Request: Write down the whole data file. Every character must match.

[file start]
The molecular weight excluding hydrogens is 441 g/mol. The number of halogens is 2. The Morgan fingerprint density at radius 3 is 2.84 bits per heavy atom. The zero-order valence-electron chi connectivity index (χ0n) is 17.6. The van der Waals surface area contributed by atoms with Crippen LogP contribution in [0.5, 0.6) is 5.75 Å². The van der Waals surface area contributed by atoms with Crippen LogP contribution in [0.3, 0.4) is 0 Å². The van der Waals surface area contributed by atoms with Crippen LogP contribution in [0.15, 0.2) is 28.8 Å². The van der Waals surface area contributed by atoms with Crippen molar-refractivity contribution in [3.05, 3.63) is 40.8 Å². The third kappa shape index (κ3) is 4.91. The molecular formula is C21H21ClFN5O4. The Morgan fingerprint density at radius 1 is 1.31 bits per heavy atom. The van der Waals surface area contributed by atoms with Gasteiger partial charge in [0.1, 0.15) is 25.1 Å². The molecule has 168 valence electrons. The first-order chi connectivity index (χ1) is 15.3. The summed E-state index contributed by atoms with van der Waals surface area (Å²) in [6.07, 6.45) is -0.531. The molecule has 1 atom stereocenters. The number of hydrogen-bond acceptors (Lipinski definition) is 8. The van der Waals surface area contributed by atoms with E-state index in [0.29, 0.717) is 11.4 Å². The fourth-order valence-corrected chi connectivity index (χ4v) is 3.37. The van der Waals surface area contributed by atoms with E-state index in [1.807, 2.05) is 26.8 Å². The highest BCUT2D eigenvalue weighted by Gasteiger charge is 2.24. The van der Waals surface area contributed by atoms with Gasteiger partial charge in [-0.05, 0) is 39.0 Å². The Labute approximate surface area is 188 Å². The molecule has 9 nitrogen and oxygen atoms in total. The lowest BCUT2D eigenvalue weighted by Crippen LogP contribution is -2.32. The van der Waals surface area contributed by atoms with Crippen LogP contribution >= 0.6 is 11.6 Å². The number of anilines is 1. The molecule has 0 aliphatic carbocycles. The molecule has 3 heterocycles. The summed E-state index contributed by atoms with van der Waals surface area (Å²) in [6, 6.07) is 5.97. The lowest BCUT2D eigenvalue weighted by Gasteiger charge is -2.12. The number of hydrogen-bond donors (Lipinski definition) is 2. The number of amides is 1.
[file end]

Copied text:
The molecular weight excluding hydrogens is 441 g/mol. The number of halogens is 2. The Morgan fingerprint density at radius 3 is 2.84 bits per heavy atom. The zero-order valence-electron chi connectivity index (χ0n) is 17.6. The van der Waals surface area contributed by atoms with Crippen LogP contribution in [0.5, 0.6) is 5.75 Å². The van der Waals surface area contributed by atoms with Crippen LogP contribution in [0.3, 0.4) is 0 Å². The van der Waals surface area contributed by atoms with Crippen LogP contribution in [0.15, 0.2) is 28.8 Å². The van der Waals surface area contributed by atoms with Crippen molar-refractivity contribution in [3.05, 3.63) is 40.8 Å². The third kappa shape index (κ3) is 4.91. The molecular formula is C21H21ClFN5O4. The Morgan fingerprint density at radius 1 is 1.31 bits per heavy atom. The van der Waals surface area contributed by atoms with Gasteiger partial charge in [0.1, 0.15) is 25.1 Å². The molecule has 168 valence electrons. The first-order chi connectivity index (χ1) is 15.3. The summed E-state index contributed by atoms with van der Waals surface area (Å²) in [6.07, 6.45) is -0.531. The molecule has 1 atom stereocenters. The number of hydrogen-bond acceptors (Lipinski definition) is 8. The van der Waals surface area contributed by atoms with E-state index in [0.29, 0.717) is 11.4 Å². The fourth-order valence-corrected chi connectivity index (χ4v) is 3.37. The van der Waals surface area contributed by atoms with E-state index in [1.807, 2.05) is 26.8 Å². The highest BCUT2D eigenvalue weighted by Gasteiger charge is 2.24. The van der Waals surface area contributed by atoms with Gasteiger partial charge in [-0.05, 0) is 39.0 Å². The Labute approximate surface area is 188 Å². The molecule has 9 nitrogen and oxygen atoms in total. The lowest BCUT2D eigenvalue weighted by Crippen LogP contribution is -2.32. The van der Waals surface area contributed by atoms with Crippen LogP contribution >= 0.6 is 11.6 Å². The number of anilines is 1. The molecule has 0 aliphatic carbocycles. The molecule has 3 heterocycles. The summed E-state index contributed by atoms with van der Waals surface area (Å²) in [6, 6.07) is 5.97. The lowest BCUT2D eigenvalue weighted by Gasteiger charge is -2.12. The number of hydrogen-bond donors (Lipinski definition) is 2. The number of amides is 1.